1 / On February 12, the CDC released an operational strategy for K-12 schools. As part of this strategy, the report says, “The CDC recommends the use of two measures of community burden to determine the level of risk of transmission: 1) the total number of new cases per 100,000 people in the past 7 days; and 2) the percentage of nucleic acid amplification tests (NAAT), including RT-PCR tests that are positive in the past 7 days. The two measures of community burden should be used to assess the incidence and spread of SARS-CoV-2 in the surrounding community (eg, county) and not in the schools themselves. The CDC provides a graph to assess whether the risk of transmission is low, moderate, substantial, or high. The CDC recommends different types of mitigation depending on the level of risk. If the two indicators suggest different levels of risk, the recommended mitigations for the higher risk level should be implemented, says the CDC. The table below, reprinted from the CDC report, provides the CDC’s indicators and thresholds for community transmission of COVID-219.

CDC guidelines are available here: Operational strategy for K-12 schools through progressive prevention | CDC

2 / Number of cases per 100,000 inhabitants. On July 1, 2020, a network of research, policy and public health experts brought together by the Global Health Institute at Harvard and the Edmond J. Center to remove COVID-19 more effectively across the country. The targets for new COVID-19 cases per 100,000 people are as follows (they are converted from cases per day to cases per week): a) less than 7 cases: “under containment”; b) 7 to 63 cases: “community spread”, rigorous testing and traceability program advised; c) 70 to 168 cases: “accelerated spread”, stay-at-home orders and / or rigorous testing and traceability programs advised; and d) 169+: “tipping point”, home controls required. The article is available here: https://globalepidemics.org/key-metrics-for-covid-suppression/

The IDPH provides these categories and ratings: 1) “minimal” – less than 50 cases per 100,000 in a week; 2) “moderate” – between 50 and 100 cases per week; and 3) “substantial” over 100 cases per 100,000 in one week. In its measurements for the school determination of community spread, the IDPH indicates that the “target” is 50 cases per week per 100,000 population.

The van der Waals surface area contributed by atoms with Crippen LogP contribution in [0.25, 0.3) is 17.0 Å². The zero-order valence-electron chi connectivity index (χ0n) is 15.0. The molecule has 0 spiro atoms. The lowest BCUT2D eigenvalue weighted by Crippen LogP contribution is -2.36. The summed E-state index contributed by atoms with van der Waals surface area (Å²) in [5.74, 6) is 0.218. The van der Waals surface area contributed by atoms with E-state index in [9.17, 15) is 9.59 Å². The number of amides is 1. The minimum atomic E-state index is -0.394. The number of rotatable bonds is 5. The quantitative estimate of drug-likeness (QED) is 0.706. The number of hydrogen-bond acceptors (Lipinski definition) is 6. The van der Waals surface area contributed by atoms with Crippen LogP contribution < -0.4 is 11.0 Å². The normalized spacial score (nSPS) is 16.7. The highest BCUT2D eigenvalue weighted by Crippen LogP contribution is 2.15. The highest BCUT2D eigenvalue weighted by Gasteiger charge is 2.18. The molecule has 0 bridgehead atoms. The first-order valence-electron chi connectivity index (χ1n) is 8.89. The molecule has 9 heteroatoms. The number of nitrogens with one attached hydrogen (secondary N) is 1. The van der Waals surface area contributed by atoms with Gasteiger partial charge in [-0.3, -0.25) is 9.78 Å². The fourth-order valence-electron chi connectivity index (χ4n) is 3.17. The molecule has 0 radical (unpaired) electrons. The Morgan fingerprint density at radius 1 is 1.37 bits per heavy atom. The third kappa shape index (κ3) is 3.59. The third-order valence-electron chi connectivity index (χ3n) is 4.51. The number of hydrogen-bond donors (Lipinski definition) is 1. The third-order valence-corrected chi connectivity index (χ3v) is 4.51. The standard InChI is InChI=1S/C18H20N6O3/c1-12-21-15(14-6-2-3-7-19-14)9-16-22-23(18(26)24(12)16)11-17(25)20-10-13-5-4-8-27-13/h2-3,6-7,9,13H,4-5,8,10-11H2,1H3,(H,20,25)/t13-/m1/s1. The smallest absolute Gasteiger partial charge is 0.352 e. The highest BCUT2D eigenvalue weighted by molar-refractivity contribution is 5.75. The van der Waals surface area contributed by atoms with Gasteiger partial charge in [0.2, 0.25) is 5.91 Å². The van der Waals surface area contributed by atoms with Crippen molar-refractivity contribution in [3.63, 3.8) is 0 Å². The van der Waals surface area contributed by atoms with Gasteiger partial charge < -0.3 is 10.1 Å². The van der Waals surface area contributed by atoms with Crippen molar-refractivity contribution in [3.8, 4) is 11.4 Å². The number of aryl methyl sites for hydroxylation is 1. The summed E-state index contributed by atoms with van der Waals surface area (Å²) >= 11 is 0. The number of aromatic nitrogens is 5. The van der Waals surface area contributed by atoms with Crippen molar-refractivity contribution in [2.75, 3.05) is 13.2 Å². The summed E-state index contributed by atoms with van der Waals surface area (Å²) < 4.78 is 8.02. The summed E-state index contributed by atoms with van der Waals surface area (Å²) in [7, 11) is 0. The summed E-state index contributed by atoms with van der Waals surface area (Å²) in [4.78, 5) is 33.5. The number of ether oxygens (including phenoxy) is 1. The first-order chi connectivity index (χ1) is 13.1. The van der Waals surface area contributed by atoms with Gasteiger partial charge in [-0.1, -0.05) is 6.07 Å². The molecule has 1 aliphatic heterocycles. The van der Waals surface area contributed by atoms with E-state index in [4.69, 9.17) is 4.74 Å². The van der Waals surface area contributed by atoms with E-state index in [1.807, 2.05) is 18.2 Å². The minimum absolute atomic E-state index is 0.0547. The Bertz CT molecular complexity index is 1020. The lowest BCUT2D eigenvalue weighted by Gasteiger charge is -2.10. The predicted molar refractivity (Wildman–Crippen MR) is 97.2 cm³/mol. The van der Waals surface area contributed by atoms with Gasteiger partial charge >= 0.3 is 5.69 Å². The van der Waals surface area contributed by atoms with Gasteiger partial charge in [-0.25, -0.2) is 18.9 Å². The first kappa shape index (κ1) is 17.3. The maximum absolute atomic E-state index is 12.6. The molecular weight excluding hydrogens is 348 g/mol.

3 / The positivity rate of the test. Additionally, on May 26, 2020, the Johns Hopkins University Coronavirus Resource Center and Medicine stated on its website that “The World Health Organization (WHO) has advised [on May 15, 2020] that prior to reopening, testing positivity rates (that is, out of all tests performed, how many came back positive for COVID-19) should remain at 5% or less for at least 14 days. »Connect: https://coronavirus.jhu.edu/testing/testing-positivity

The Harvard Global Health Institute (HGHI) says, “A network of research, policy and public health organizations convened by Harvard and MIT, called the TTSI Collaborative, has agreed to a positive test rate of 3% or less as a key indicator of progress towards elimination. level test. “

The IDPH indicates that the test positivity target is 5% or less. The IDPH provides these categories and ratings: 1) “Minimal” – the test positivity rate is 5% or less; 2) “Moderate” – the test positivity rate is between 5% and 8%; and 3) “substantial” – the test positivity rate is greater than 8%. In its measurements for school determination of community spread, the IDPH indicates that the target is 5%.

4 / Calculations. the Round table calculates the number of cases per 100,000 using case data provided by the HDI and assuming the population of suburban Cook County is 2.469 million, the population of Chicago is 2.710 million, and the population of Illinois is 12.671 million.

5 / Northwestern University COVID-19 case. Ike C. Ogbo, director of Evanston’s health and human services department, told the Round table that the city’s reported COVID-19 cases include cases of professors, staff and students attending Northwestern University who live in Evanston. the Round table asked the city in a FOIA request to provide the number of NU students who have tested positive for COVID-19 and who live in Evanston. The City refused to provide the data. October 26, Round table appealed the city’s decision to the public access adviser at the attorney general’s office. On November 13, 2020, the city filed a response saying it had no record indicating the number of NU students who tested positive for COVID-19 and who live in Evanston.

the Round table has repeatedly asked Northwestern University to provide information on the number of new COVID-19 cases from its faculty, staff and students by residence in Evanston. NU did not respond.

Bridge phase A bridge to phase 5 (illinois.gov)

About Myra R.

Myra R.